When people willingly tattoo a company logo on their person

Fans of Apple, or Nike can queue for hours, or even days when a new product is released. In addition to the products themselves they might zealously slap stickers with the logo all over their belongings, but even advocates of these brands are unlikely to tattoo the company logo on their person. However, there is one brand where this happens. The company doesn’t pay these zealots, in fact you could even argue the zealots pay the company.

Ironman is an organization that runs endurance events. They are responsible for the Singapore Marathon, the Bordeaux Marathon, and in 2017 they bought the company running the Rock n Roll endurance races. However, it’s for triathlons that they are best known, and their swim-bike-run event in Kona, Hawaii is the race all the top athletes want to enter and win. Merely qualifying for the Hawaii event is a crowning achievement.

The full distance triathlon, with which their name has become synonymous, will usually begin at 7am with an hors’ d’oeuvres of 2.4 miles of open water swimming. You’ve little time to digest that before moving on to the main course, a 112 mile bike ride. Dessert, if you have the stomach, is a full marathon. The total distance is just over 140 miles, or 226 kilometres. Cut-off time is midnight, or 17 hours.

There are plenty of full distance triathlons around the world, but only those run by Ironman can officially call themselves an “Ironman triathlon”. You know a brand has truly made it in the minds of the public when the company name or product line has replaced the more generic noun or verb. Think Scotch tape instead of sticky tape, to Hoover instead of to vacuum, Kleenex, Xerox, etc. If you are a man going through a midlife crisis then you refer to a “full distance triathlon” as an “Ironman” regardless of whether it is run by the Ironman organization. (It trips off the tongue more smoothly than the alternative, and it has the added bonus of sounding Marvel-cool.)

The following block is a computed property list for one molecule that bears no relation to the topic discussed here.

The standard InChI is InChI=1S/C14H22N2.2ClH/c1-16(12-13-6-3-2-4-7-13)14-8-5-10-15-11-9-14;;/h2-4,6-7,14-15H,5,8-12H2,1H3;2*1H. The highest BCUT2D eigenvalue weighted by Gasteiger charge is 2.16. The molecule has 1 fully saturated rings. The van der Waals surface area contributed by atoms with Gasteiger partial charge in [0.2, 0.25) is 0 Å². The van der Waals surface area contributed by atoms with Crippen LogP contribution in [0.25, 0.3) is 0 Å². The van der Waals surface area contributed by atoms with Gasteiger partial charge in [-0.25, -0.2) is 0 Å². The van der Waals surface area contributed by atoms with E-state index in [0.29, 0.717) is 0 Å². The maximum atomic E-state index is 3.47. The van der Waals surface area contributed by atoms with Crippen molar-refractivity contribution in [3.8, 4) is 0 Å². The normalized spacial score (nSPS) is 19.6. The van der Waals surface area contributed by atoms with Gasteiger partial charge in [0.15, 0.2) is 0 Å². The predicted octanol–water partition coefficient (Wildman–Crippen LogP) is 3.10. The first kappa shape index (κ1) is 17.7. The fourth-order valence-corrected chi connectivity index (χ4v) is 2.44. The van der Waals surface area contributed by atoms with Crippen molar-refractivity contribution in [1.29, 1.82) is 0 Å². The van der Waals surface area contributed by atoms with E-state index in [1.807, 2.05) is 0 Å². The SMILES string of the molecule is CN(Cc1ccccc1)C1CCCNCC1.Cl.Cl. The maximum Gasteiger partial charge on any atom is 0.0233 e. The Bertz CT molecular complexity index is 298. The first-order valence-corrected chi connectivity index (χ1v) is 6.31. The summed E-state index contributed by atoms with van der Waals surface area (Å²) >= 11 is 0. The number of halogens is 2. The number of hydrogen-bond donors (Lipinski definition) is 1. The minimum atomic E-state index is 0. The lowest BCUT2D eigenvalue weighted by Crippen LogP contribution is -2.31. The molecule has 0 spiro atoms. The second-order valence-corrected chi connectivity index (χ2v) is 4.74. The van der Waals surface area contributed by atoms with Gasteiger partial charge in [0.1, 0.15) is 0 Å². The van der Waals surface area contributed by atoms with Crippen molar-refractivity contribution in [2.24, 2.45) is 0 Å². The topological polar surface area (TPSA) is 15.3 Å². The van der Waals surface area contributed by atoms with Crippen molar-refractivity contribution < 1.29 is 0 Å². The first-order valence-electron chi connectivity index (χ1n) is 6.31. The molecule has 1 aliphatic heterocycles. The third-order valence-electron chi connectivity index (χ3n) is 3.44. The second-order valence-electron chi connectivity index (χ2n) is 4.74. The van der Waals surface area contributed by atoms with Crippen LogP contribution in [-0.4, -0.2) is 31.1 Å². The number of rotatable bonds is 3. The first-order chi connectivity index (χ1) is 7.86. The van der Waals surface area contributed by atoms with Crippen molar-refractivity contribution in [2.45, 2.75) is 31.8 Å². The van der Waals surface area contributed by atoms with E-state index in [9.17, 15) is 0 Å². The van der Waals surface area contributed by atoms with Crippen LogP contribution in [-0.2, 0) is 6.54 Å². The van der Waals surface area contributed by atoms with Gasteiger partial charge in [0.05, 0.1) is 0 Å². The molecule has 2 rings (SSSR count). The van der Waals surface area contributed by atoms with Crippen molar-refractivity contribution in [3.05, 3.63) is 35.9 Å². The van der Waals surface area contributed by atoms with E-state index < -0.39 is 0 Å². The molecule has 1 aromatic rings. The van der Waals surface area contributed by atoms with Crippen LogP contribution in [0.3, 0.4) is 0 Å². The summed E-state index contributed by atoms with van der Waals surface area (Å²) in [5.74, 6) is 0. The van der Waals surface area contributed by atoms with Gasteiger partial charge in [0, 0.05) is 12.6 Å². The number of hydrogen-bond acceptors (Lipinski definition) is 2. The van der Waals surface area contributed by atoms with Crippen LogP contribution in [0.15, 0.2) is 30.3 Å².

Participants don’t take the event lightly. Anyone who is serious about successfully completing an Ironman triathlon will start formal training for a September event in April, and should already have some base level of fitness. There are days they need to train twice, and as race day nears the weekends become almost wholly given over to ever longer bike rides and ever longer runs. (The swimming will commonly be during the week.) By the time of race day participants might expect to have run over 500 miles in training, and biked in excess of 2,000 miles.

The financial cost is not light either once you’ve paid for: triathlon clothing, a separate wet suit, goggles, bike, bike shoes, bike helmet, replacement bike parts, bike maintenance, running shoes, coaching fees, physical therapy, massage, anti-chlorine shampoo, anti-chaffing cream, expensive go-faster sunglasses, energy bars, energy gels, energy drinks, and probably dental bills as well considering all of that sugar. The race fee itself is not inconsiderable, and since races are rarely on your doorstep you may also need to incur air fare, car rental, bike shipment costs, and accommodation all before the requisite trip to the tattoo parlor. Write out a check for $2,500, but be prepared to pay more.

It’s no wonder, after such commitment, such sacrifice, and such expense, that finishers want to brand themselves with evidence of their achievement. It’s common to find the Ironman logo painted on a bulging calf, but there are many body parts selected for the ink, and even more variations on the logo design, perfectly reflecting the diversity and individuality of those undertaking the journey.